From The Editor | August 3, 2021

How Otsuka Uses Decentralized Trials & Real-World Evidence

Ed Miseta

By Ed Miseta, Chief Editor, Clinical Leader

Technology and healthcare Doctors cardiologist tablet iStock-1206797366

Prior to joining Otsuka Pharmaceutical Companies (U.S.) in 2019, Christoph Koenen spent two years with GSK, 10 years with Novo Nordisk, and eight years with BMS. He currently serves as EVP and chief medical officer for Otsuka. I recently spoke to him about some of the key lessons he’s learned over the years and how Otsuka is applying new clinical trial strategies and technologies, especially for the treatment of patients in mental health trials.

Ed Miseta: You work with patients who need treatments for mental health issues. How are decentralized trials assisting those patients?

Christoph Koenen, EVP and chief medical officer, Otsuka Pharmaceutical Companies (U.S.)
Christoph Koenen: There are two distinct issues here that I believe are important. The first is that in the mental health space digital technologies can be used to facilitate clinical trials but can also be used as an intervention for patients. Apps can be used for the treatment of depression, something that is more difficult to do in other diseases.

It is public knowledge that we are currently working in a collaboration with Click Therapeutics. With that collaboration we are looking at the use of digital technology to augment the treatment of major depressive disorders. Technology already plays a role in the mental health space, and with this partnership, we expect it will play an even bigger role in the future.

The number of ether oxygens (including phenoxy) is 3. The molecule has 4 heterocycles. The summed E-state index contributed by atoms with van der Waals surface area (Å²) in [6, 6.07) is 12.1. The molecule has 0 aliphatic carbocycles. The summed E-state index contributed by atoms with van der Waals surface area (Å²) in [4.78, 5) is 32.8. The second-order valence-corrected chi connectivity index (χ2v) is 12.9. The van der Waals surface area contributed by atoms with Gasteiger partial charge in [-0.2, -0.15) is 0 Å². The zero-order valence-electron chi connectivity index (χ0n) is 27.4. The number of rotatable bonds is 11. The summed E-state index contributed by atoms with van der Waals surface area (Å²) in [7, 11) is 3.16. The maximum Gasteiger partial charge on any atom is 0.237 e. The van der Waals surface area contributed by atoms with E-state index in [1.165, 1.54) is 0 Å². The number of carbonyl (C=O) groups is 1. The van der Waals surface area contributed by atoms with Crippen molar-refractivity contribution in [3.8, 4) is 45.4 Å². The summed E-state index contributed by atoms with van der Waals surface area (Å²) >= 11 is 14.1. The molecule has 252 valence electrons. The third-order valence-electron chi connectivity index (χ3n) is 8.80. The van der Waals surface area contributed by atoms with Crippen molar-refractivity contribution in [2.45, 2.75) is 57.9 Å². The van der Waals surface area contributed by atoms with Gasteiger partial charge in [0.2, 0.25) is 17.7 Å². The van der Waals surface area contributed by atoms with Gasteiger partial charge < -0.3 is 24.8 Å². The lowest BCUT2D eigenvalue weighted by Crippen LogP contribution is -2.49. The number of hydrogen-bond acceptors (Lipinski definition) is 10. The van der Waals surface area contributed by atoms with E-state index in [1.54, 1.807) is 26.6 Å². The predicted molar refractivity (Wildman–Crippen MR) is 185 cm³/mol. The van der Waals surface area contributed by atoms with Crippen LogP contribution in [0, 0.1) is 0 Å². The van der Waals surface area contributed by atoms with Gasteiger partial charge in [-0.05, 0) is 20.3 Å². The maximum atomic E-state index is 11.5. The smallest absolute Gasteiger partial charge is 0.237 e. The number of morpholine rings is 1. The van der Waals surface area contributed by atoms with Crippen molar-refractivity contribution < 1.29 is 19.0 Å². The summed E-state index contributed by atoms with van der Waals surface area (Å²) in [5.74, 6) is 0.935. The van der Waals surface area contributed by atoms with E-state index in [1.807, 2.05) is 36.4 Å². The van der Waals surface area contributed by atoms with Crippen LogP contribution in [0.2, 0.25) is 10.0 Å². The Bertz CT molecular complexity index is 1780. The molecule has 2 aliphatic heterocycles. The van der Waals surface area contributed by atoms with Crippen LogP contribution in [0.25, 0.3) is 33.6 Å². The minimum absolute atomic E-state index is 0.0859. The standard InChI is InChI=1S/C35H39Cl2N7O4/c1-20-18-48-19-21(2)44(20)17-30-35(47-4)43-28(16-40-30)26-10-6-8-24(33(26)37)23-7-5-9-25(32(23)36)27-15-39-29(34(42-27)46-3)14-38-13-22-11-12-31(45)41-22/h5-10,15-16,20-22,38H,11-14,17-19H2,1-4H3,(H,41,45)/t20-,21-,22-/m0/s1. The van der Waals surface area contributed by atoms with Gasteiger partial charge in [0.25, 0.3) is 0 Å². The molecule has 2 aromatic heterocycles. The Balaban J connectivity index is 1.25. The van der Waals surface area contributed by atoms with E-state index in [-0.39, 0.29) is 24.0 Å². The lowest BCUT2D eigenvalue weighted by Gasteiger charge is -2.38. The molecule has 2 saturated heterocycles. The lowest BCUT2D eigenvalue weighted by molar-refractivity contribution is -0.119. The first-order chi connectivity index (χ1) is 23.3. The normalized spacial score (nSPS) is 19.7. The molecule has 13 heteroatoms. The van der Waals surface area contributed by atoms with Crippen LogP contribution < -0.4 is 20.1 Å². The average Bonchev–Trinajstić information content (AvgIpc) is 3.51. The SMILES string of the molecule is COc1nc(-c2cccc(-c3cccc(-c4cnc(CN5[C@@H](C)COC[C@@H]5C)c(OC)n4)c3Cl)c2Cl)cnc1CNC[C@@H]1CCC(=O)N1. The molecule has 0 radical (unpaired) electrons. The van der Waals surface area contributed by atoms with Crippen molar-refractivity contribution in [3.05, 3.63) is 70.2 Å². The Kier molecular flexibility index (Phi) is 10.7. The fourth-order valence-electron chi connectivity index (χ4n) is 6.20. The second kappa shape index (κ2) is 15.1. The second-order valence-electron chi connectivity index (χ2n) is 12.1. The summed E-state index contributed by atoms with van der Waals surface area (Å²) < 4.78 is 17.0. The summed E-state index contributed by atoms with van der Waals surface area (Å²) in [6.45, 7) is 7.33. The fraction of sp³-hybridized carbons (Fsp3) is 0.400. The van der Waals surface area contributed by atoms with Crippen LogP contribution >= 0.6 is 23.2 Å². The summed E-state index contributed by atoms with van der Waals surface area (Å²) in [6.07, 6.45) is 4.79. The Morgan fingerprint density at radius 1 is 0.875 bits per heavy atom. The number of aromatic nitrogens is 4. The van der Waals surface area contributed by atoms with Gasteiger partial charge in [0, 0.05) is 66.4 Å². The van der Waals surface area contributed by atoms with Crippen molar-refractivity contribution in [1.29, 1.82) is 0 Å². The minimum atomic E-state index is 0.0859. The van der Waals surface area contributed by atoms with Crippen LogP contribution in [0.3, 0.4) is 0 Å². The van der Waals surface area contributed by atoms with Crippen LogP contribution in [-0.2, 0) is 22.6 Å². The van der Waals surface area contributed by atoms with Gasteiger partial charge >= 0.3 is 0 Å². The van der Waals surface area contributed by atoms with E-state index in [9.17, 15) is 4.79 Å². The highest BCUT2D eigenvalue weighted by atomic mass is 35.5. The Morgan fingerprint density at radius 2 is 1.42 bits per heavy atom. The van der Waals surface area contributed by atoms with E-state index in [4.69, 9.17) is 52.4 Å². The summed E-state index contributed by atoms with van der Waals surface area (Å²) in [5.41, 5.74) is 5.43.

The other issue relates to the use of these technologies in the clinical trial itself. In the past, many of the interactions we had with patients in the mental health space happened through in-person, verbal exchanges. However, there is no need to perform tests like biopsies on mental health patients. Therefore, the need to meet with patients in person is reduced, and the interactions that a healthcare provider has with a patient can easily be conducted via virtual interactions. That is another reason why the use of digital technologies in mental health clinical trials will advance much faster than it has in other therapeutic areas.

Miseta: Otsuka recently entered an agreement with Spencer Health Solutions for the use of their smart hub in clinical trials. What will that agreement mean to your studies?

Koenen: We believe this agreement will create a transformational patient experience. The smart hub is an at-home medication device that connects patients and their care teams through an integrated platform. I believe our success is driven by our commitment to the democratization of clinical trials, patient engagement, and the leveraging of technology. That will help us improve diversity and inclusion in our clinical research. The smart hub helps increase patient engagement and raise medication adherence. The product will be used for both medication management and telehealth visits with care providers.